A steep bill for Australia's lost youth

Australia's youth unemployment has tripled since 2008 and much-needed economic potential is being lost day by day. The implications cannot be neglected.

Australian society is failing its youth and setting itself up for economic disaster. The persistent rise in youth unemployment will reverberate across the economy for decades to come, potentially reducing productivity and limiting creativity and innovation.

Australia may have avoided a recession during the global financial crisis but good luck convincing Australia’s youth. For those graduating high school and university since 2008 opportunities have been limited and six years later conditions only continue to deteriorate.

The unemployment rate for 15 to 24 year olds has increased significantly since 2008, rising to around 12.5 per cent in February. But that severely understates the challenge facing today’s youth.

Since 2008 the participation rate has declined by over 5 percentage points and it’s now at its lowest level since the series began in 1978. The rapid and sustained decline in youth participation since the global financial crisis is larger than during the early 1990s recession.


Graph for A steep bill for Australia's lost youth

To some extent the decline in participation rate may reflect higher university uptake. Many younger Australians, realising there are limited job prospects, either go or return to university to improve their skills.

The demand for skills continues to grow across the economy, particularly as entry-level jobs continue to disappear across a range of sectors. The demand for university degrees and advanced degrees grows by the day.

However, greater university participation cannot explain the rapid fall in employment participation. Furthermore, no matter how high university participation goes there would never be a shortage of young people looking to make a buck – the university party scheme has not become any cheaper.

Some people will say that the decline simply reflects young people being lazy or choosing the wrong university courses. But lazy youth and questionable degrees are hardly new and cannot explain the rapid fall in participation or rise in unemployment.

Instead the decline is more likely to reflect young Australians becoming discouraged by rejection or limited opportunities and giving up on finding a job. This is first and foremost a failure of Australian industry and the labour market itself rather than something specific to young Australians.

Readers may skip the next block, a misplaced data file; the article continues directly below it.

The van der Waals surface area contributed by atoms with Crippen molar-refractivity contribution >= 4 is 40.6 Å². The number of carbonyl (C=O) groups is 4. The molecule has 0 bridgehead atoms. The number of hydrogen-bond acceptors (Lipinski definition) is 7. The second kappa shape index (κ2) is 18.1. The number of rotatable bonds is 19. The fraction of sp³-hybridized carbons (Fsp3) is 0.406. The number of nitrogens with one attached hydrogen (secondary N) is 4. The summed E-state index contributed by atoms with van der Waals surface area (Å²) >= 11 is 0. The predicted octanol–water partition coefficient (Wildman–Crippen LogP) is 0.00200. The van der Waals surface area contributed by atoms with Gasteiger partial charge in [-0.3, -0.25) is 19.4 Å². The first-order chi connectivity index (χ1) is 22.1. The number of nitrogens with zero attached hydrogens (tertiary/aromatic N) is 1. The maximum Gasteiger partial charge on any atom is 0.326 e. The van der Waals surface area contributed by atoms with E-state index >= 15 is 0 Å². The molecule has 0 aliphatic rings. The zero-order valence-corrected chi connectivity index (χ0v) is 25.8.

The economic implications of these developments, if sustained, are vast and cannot be neglected by state and federal governments.

The period between 15 and 24 years of age is a crucial development phase; this is the period in which we establish a sense of personal identity and our own independence. For most people, employment has traditionally been at the centre of this development; however, unemployment – particularly of the long-term variety – can have a significant effect on individual growth and social outcomes.

Research shows that people who suffer long-term unemployment find it more difficult to not only find a new job but also to retain that job. If and when they do find a role they will often find that their skills have eroded and they are no longer as productive as they once were.

The youth version of this tale also involves greater difficulty finding a job and lower productivity when they finally enter the workforce. However, younger workers aren’t measured against their past selves but their best potential selves. High youth unemployment equals lost potential, reducing future productivity.

In Australia the number of young Australians suffering youth unemployment has tripled since 2008. These are people who have been unemployed for at least a year. This accounts for around 18 per cent of total youth unemployment. Australia’s potential is being lost by the day.

A major consequence of high youth unemployment is lower lifetime earnings. Employees who miss out on the opportunity to develop skills and gain experience in their youth typically earn less than those who had steady employment. More importantly there is limited catch-up – the effect of youth unemployment persists throughout an individual’s career.

Research suggests that, all else equal, Australians who entered the workforce prior to the global financial crisis will do better than those who entered after the crisis began. A 2007 graduate has greater prospects than someone graduating a year later. Hardly seems fair does it?

With the labour market for young Australians continuing to deteriorate, Australia is creating a generation of youth who will be less skilled and experienced than the generation that precedes it. The economy has not yet experienced the effects of this but with an ageing population it is only a matter of time before we have to rely on today’s youth who cannot find a job.

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